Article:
I am an extremely unlikely athlete. Even the title sort of takes me aback and makes me want to shake my head in disagreement. I can’t really put my finger on what keeps drawing me back to my yoga mat and the barbell and yes, even running. Part of it is the connection I experience to this body I live in and the One who created it but that’s not the whole.

In December, I had the good fortune to visit the latest addition to the Smithsonian Institute: The National Museum of African American History and Culture. This museum is extremely well done and packed with information and more sections than I can recall. I was surprised when my friend Ebony sent out a text message letting my group of friends know the gift shop was about to close and I hadn’t even made it to the top floor, which was largely devoted to music, because I had spent so much time in the sports exhibit. That’s right. Sports. Never played on a team in my life. Sports. Scoff at being called an athlete. Sports. Don’t really go to many professional or college games and cannot remember the last game I watched on television. Sports. What held me in a rooms individually devoted to baseball, basketball, football, tennis, boxing, track and field, and so on? Yes, there is a rich history in those sports and among the athletes but there was rich history throughout the entire building and anyone who knows me knows my love of music and the arts. I think a quote that was written on the entry way of my apparent favorite section explains why sports are so powerful:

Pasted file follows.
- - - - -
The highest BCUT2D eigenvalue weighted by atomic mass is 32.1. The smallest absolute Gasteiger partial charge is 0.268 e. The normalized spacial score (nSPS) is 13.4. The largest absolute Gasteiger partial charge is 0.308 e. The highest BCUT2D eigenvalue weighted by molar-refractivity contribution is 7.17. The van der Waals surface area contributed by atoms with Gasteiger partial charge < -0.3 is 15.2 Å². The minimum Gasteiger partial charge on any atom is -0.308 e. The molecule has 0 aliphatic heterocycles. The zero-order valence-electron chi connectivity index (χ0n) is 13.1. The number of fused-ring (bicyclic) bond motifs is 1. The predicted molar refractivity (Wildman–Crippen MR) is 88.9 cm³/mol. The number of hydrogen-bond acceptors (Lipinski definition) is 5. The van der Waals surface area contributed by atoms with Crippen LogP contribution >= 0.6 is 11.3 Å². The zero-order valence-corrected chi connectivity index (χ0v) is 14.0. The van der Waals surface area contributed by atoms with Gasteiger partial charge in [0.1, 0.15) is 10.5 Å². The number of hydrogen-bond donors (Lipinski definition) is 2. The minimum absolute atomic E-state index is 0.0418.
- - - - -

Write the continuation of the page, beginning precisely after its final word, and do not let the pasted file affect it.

“Sport has the power to change the world. It has the power to inspire. It has the power to unite people in a way that little else does. It speaks to youth in a language they understand. Sport can create hope where once there was only despair. It is more powerful than government in breaking down racial barriers. It laughs in the face of all kinds of discrimination.”Nelson Mandela

I think that’s why I keep coming back. I believe in the power of connection with one another and our bodies through unified movements. I believe this power can change the world. I had previously thought I was naive or preposterous or maybe just straight up crazy. That one quote over a walk way in our nation’s capital affirmed what my heart knew to be true. Sport unifies. Movement is therapy not just for our bodies but for our whole selves. Did you know the word yoga is where we get the English word yoke? Yoga literally mean to unite, to bring together. Did you know there is no “I” in team? Even individual sports such as shot put or 200m freestyle swim or weight lifting, the athletes work together on a team. Everyone improves by working together. The encouragement, inspiration, and challenge found working together sharpens skills and improves lives. Psalm 133:1 tells us, “How good and pleasant it is when God’s people live together in unity.” AND John 17:20-26 is Jesus’ plea for us to be one. God’s plan and desire is for us to live as one in unity and “to spur one another on to love and good works.” (Hebrews 10:24) Sport helps us achieve all of these things.

Sport has the power to change the world. Sport unifies and connects in a way unlike anything else. Sport takes our focus off of ourselves as individuals and on the the group as a whole. Sport moves us all together, as one, forward to win the prize.


Sarah is Baptiste trained and instructs yoga Wednesdays and Saturdays at CFW.